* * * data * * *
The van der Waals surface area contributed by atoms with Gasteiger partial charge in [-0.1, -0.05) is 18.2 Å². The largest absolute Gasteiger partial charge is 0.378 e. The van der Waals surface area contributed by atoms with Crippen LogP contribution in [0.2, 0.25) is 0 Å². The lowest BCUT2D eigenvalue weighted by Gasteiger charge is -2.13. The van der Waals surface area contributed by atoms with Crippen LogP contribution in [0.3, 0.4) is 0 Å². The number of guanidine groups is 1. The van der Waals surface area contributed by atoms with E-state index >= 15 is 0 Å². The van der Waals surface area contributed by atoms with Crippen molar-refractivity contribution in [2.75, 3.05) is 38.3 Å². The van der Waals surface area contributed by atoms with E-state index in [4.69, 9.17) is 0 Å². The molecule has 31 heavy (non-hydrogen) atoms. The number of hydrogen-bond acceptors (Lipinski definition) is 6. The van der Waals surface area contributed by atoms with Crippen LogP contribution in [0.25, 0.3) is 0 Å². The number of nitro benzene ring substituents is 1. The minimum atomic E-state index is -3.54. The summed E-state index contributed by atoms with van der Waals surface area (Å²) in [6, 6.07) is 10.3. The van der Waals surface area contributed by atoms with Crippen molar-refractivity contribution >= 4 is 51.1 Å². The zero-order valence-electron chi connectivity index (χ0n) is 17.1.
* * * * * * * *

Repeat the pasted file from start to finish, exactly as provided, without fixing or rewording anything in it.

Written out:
The van der Waals surface area contributed by atoms with Gasteiger partial charge in [-0.1, -0.05) is 18.2 Å². The largest absolute Gasteiger partial charge is 0.378 e. The van der Waals surface area contributed by atoms with Crippen LogP contribution in [0.2, 0.25) is 0 Å². The lowest BCUT2D eigenvalue weighted by Gasteiger charge is -2.13. The van der Waals surface area contributed by atoms with Crippen LogP contribution in [0.3, 0.4) is 0 Å². The number of guanidine groups is 1. The van der Waals surface area contributed by atoms with E-state index >= 15 is 0 Å². The van der Waals surface area contributed by atoms with Crippen molar-refractivity contribution in [2.75, 3.05) is 38.3 Å². The van der Waals surface area contributed by atoms with E-state index in [4.69, 9.17) is 0 Å². The molecule has 31 heavy (non-hydrogen) atoms. The number of hydrogen-bond acceptors (Lipinski definition) is 6. The van der Waals surface area contributed by atoms with Crippen LogP contribution in [0.25, 0.3) is 0 Å². The number of nitro benzene ring substituents is 1. The minimum atomic E-state index is -3.54. The summed E-state index contributed by atoms with van der Waals surface area (Å²) in [6, 6.07) is 10.3. The van der Waals surface area contributed by atoms with Crippen molar-refractivity contribution >= 4 is 51.1 Å². The zero-order valence-electron chi connectivity index (χ0n) is 17.1.